Recently I’ve written about the importance of “honoring the verbal reality” on a radio morning show (or any daypart).
Every on-air team member needs to understand what the show is trying to accomplish at any given time.
Some team members, however, just don’t get it. In fact, some don’t know they’re even supposed to be team members.
The most extreme example I’ve ever witnessed was in the UK at a BBC regional station, where I was brought in to coach the breakfast show.
The presenter was very good, creative, inventive.
One of his guests demonstrated — on the radio programme — the art of tap dancing.
They brought in a board and a studio mic picked up the sounds of the guest…tapping.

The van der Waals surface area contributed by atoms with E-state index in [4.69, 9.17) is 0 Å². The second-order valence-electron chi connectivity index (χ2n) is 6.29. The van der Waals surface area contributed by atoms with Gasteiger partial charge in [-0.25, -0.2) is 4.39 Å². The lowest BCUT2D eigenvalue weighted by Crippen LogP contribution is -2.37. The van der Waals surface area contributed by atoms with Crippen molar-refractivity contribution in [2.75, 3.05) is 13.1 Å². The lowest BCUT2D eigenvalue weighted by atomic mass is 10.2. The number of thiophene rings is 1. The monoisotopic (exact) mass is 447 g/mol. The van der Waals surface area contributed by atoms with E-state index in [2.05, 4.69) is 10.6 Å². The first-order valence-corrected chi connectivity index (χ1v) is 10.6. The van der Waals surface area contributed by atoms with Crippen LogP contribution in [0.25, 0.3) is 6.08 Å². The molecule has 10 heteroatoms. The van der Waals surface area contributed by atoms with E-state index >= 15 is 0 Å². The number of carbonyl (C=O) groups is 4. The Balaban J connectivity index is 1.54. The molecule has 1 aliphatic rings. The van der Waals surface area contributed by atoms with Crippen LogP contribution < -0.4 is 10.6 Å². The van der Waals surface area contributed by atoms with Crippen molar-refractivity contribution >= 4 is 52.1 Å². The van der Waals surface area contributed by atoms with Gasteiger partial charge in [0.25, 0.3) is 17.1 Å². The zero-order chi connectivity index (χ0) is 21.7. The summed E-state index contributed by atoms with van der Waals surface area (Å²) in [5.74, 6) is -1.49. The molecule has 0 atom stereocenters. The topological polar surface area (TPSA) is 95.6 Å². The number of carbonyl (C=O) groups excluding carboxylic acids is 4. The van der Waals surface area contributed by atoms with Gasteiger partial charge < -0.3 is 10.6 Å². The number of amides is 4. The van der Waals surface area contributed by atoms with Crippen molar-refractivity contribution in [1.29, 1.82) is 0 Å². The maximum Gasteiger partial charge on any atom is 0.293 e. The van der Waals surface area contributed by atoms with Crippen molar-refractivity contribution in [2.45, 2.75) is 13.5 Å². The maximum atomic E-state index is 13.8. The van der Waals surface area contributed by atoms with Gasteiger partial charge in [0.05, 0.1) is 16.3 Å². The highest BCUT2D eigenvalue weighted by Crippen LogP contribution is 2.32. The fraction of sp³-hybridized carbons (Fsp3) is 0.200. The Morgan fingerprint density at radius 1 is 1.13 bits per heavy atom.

In an inspired moment, the host decided that all the other guests on his show that morning would tap dance.
Callers, weather reports, traffic reports…He played tap dancing sound effects beneath each of them:
“Sally, this morning I’d like you to tap dance during your weather report.”
“Oh, okay.” And Sally would just go ahead and give the weather while the presenter added the SFX.
It was a bizarre, funny little bit, and everyone played along.
Everyone except the station’s traffic reporter up in the station’s traffic copter.
“By the way, Ian, if you don’t mind I’d like for you to tap dance while you tell us what the traffic is like.”
News Flash! Except for that one person who came carrying a plank of wood and wearing taps on his shoes, no one on the breakfast show really was tap dancing that morning.
The traffic reporter knew that, because the host had explained it to him off-the-air.
Why in the world did he say, “No thanks”?
He didn’t realize he’s not a traffic reporter. He’s (supposed to be) part of a radio morning show team.